“He provided many highlights in that great playoff run that weren’t limited to goals,” said Robson, who supplied the dynamic play-by-play for listeners back in Vancouver. “He had some key passes in New York to start the play that produced the Greg Adams overtime winner in Game One of the Final and a rink wide pass to set up a key Dave Babych goal to break a 3-3 tie in Game Five of that series.”

“In the games with higher stakes, you got the oppor- tunity to see just how competitive he could be,” added Smyl of Bure’s penchant for success.

The Canucks fell one victory short of winning the Stanley Cup in 1994 but have left lasting memories that Canucks fans relive to this day.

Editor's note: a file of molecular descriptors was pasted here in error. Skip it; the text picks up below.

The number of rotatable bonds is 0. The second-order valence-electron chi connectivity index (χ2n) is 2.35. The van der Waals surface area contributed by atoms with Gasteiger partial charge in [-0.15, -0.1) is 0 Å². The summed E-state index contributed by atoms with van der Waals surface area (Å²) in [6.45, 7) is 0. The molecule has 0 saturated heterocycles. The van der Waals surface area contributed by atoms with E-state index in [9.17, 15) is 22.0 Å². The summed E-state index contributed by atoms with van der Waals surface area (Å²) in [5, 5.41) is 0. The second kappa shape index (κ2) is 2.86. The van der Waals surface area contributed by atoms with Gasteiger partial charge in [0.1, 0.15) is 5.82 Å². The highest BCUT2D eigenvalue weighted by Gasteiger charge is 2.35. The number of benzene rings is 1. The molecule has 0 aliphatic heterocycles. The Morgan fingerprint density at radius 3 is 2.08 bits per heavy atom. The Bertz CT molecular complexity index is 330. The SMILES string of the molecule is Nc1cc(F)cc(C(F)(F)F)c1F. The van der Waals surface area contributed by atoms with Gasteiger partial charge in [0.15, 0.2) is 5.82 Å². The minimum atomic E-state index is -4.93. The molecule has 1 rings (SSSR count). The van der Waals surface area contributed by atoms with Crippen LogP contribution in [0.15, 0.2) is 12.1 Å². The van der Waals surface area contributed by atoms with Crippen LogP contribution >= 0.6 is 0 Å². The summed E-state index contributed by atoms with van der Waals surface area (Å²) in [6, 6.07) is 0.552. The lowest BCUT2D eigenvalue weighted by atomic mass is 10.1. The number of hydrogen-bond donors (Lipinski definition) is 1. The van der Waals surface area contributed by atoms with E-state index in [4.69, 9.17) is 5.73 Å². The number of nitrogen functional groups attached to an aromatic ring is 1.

Bure concluded his career with the Canucks following the 1997.98 season. Over the span of his Vancouver tenure, he collected 478 points (254-224-478) in 428 games, now ranking seventh all-time on the fran- chise’s scoring list.

In a blockbuster trade the next year, Bure took his talents to south beach. He played a total of four seasons with the Florida Panthers, including two 50+ goal seasons. He concluded his NHL career after the 2002.03 season, following two years with the New York Rangers.

“Despite his time with the Panthers and the New York Rangers, Pavel Bure will always be remembered as a Vancouver Canuck,” added Robson. “The team’s first Super Star.”